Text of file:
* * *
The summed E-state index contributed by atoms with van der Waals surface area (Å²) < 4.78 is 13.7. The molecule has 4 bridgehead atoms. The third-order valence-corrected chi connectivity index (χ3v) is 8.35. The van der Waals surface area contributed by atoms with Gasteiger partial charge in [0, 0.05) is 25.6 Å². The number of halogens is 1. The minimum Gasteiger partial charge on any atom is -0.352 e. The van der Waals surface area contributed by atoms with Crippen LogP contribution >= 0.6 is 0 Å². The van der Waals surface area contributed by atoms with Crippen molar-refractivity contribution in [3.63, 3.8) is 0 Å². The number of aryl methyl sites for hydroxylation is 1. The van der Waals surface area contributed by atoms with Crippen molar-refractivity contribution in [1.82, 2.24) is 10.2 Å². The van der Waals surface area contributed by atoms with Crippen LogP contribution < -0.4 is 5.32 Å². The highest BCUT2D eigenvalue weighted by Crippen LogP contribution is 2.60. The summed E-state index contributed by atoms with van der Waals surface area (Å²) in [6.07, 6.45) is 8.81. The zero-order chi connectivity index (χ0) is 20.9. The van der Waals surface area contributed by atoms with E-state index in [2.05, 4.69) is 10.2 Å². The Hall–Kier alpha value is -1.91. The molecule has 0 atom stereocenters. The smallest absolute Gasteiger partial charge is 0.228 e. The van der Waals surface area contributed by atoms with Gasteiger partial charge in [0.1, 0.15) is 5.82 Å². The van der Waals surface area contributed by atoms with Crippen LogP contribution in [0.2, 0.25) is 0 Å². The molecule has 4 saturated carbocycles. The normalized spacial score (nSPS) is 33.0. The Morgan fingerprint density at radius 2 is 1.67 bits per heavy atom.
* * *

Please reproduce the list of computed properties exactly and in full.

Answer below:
The summed E-state index contributed by atoms with van der Waals surface area (Å²) < 4.78 is 13.7. The molecule has 4 bridgehead atoms. The third-order valence-corrected chi connectivity index (χ3v) is 8.35. The van der Waals surface area contributed by atoms with Gasteiger partial charge in [0, 0.05) is 25.6 Å². The number of halogens is 1. The minimum Gasteiger partial charge on any atom is -0.352 e. The van der Waals surface area contributed by atoms with Crippen LogP contribution >= 0.6 is 0 Å². The van der Waals surface area contributed by atoms with Crippen molar-refractivity contribution in [3.63, 3.8) is 0 Å². The number of aryl methyl sites for hydroxylation is 1. The van der Waals surface area contributed by atoms with Crippen molar-refractivity contribution in [1.82, 2.24) is 10.2 Å². The van der Waals surface area contributed by atoms with Crippen LogP contribution < -0.4 is 5.32 Å². The highest BCUT2D eigenvalue weighted by Crippen LogP contribution is 2.60. The summed E-state index contributed by atoms with van der Waals surface area (Å²) in [6.07, 6.45) is 8.81. The zero-order chi connectivity index (χ0) is 20.9. The van der Waals surface area contributed by atoms with E-state index in [2.05, 4.69) is 10.2 Å². The Hall–Kier alpha value is -1.91. The molecule has 0 atom stereocenters. The smallest absolute Gasteiger partial charge is 0.228 e. The van der Waals surface area contributed by atoms with Gasteiger partial charge in [0.1, 0.15) is 5.82 Å². The van der Waals surface area contributed by atoms with Crippen LogP contribution in [0.2, 0.25) is 0 Å². The molecule has 4 saturated carbocycles. The normalized spacial score (nSPS) is 33.0. The Morgan fingerprint density at radius 2 is 1.67 bits per heavy atom.